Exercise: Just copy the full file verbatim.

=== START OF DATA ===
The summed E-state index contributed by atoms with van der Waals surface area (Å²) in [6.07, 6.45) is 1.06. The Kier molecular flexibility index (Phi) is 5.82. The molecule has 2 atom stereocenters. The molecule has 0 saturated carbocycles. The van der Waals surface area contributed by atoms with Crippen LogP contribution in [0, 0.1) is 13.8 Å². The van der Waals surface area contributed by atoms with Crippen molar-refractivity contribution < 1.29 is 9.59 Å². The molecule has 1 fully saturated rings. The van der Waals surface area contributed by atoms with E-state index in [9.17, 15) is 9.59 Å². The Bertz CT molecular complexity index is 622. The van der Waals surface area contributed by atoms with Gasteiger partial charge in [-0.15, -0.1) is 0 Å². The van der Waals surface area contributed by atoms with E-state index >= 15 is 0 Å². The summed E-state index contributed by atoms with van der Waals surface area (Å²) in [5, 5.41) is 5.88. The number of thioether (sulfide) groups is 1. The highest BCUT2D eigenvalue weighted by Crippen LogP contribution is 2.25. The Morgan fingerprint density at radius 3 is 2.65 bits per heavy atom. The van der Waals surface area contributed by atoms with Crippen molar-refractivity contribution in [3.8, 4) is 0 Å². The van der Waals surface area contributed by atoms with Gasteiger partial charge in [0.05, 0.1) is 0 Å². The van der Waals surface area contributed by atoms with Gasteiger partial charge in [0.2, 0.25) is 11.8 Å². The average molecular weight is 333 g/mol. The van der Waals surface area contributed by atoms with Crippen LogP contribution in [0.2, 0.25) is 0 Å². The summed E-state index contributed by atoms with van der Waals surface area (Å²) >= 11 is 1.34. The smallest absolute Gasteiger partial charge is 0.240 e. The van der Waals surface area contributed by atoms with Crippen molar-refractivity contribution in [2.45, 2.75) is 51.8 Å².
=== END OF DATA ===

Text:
The summed E-state index contributed by atoms with van der Waals surface area (Å²) in [6.07, 6.45) is 1.06. The Kier molecular flexibility index (Phi) is 5.82. The molecule has 2 atom stereocenters. The molecule has 0 saturated carbocycles. The van der Waals surface area contributed by atoms with Crippen LogP contribution in [0, 0.1) is 13.8 Å². The van der Waals surface area contributed by atoms with Crippen molar-refractivity contribution < 1.29 is 9.59 Å². The molecule has 1 fully saturated rings. The van der Waals surface area contributed by atoms with E-state index in [9.17, 15) is 9.59 Å². The Bertz CT molecular complexity index is 622. The van der Waals surface area contributed by atoms with Gasteiger partial charge in [-0.15, -0.1) is 0 Å². The van der Waals surface area contributed by atoms with E-state index >= 15 is 0 Å². The summed E-state index contributed by atoms with van der Waals surface area (Å²) in [5, 5.41) is 5.88. The number of thioether (sulfide) groups is 1. The highest BCUT2D eigenvalue weighted by Crippen LogP contribution is 2.25. The Morgan fingerprint density at radius 3 is 2.65 bits per heavy atom. The van der Waals surface area contributed by atoms with Crippen molar-refractivity contribution in [3.8, 4) is 0 Å². The van der Waals surface area contributed by atoms with Gasteiger partial charge in [0.05, 0.1) is 0 Å². The van der Waals surface area contributed by atoms with Gasteiger partial charge in [0.2, 0.25) is 11.8 Å². The average molecular weight is 333 g/mol. The van der Waals surface area contributed by atoms with Crippen LogP contribution in [0.2, 0.25) is 0 Å². The summed E-state index contributed by atoms with van der Waals surface area (Å²) >= 11 is 1.34. The smallest absolute Gasteiger partial charge is 0.240 e. The van der Waals surface area contributed by atoms with Crippen molar-refractivity contribution in [2.45, 2.75) is 51.8 Å².